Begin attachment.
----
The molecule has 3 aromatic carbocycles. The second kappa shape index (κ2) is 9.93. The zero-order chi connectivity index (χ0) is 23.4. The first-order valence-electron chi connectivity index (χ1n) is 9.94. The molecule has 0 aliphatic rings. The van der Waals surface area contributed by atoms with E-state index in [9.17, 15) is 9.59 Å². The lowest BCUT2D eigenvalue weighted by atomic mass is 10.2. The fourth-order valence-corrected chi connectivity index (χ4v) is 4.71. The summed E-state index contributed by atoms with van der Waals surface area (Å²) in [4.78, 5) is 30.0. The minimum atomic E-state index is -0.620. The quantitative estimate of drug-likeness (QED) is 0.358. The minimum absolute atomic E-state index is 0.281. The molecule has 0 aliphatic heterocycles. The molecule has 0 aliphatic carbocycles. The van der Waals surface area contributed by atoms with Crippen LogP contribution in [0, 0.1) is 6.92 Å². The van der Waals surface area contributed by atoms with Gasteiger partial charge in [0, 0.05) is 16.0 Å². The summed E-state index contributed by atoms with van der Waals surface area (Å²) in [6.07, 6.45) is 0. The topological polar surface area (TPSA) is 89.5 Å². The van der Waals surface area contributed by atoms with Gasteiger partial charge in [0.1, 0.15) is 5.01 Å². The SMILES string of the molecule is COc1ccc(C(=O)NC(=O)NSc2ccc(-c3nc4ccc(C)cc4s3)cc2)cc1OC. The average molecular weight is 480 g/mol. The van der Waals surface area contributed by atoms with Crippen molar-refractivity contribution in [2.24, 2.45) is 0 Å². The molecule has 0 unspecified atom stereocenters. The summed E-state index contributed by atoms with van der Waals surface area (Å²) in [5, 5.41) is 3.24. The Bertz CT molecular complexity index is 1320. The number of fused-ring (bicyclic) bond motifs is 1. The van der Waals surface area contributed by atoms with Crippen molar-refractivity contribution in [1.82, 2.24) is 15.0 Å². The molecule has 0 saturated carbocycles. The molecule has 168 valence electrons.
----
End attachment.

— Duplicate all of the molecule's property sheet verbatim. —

The molecule has 3 aromatic carbocycles. The second kappa shape index (κ2) is 9.93. The zero-order chi connectivity index (χ0) is 23.4. The first-order valence-electron chi connectivity index (χ1n) is 9.94. The molecule has 0 aliphatic rings. The van der Waals surface area contributed by atoms with E-state index in [9.17, 15) is 9.59 Å². The lowest BCUT2D eigenvalue weighted by atomic mass is 10.2. The fourth-order valence-corrected chi connectivity index (χ4v) is 4.71. The summed E-state index contributed by atoms with van der Waals surface area (Å²) in [4.78, 5) is 30.0. The minimum atomic E-state index is -0.620. The quantitative estimate of drug-likeness (QED) is 0.358. The minimum absolute atomic E-state index is 0.281. The molecule has 0 aliphatic heterocycles. The molecule has 0 aliphatic carbocycles. The van der Waals surface area contributed by atoms with Crippen LogP contribution in [0, 0.1) is 6.92 Å². The van der Waals surface area contributed by atoms with Gasteiger partial charge in [0, 0.05) is 16.0 Å². The summed E-state index contributed by atoms with van der Waals surface area (Å²) in [6.07, 6.45) is 0. The topological polar surface area (TPSA) is 89.5 Å². The van der Waals surface area contributed by atoms with Gasteiger partial charge in [0.1, 0.15) is 5.01 Å². The SMILES string of the molecule is COc1ccc(C(=O)NC(=O)NSc2ccc(-c3nc4ccc(C)cc4s3)cc2)cc1OC. The average molecular weight is 480 g/mol. The van der Waals surface area contributed by atoms with Crippen molar-refractivity contribution in [2.24, 2.45) is 0 Å². The molecule has 0 unspecified atom stereocenters. The summed E-state index contributed by atoms with van der Waals surface area (Å²) in [5, 5.41) is 3.24. The Bertz CT molecular complexity index is 1320. The number of fused-ring (bicyclic) bond motifs is 1. The van der Waals surface area contributed by atoms with Crippen molar-refractivity contribution in [1.82, 2.24) is 15.0 Å². The molecule has 0 saturated carbocycles. The molecule has 168 valence electrons.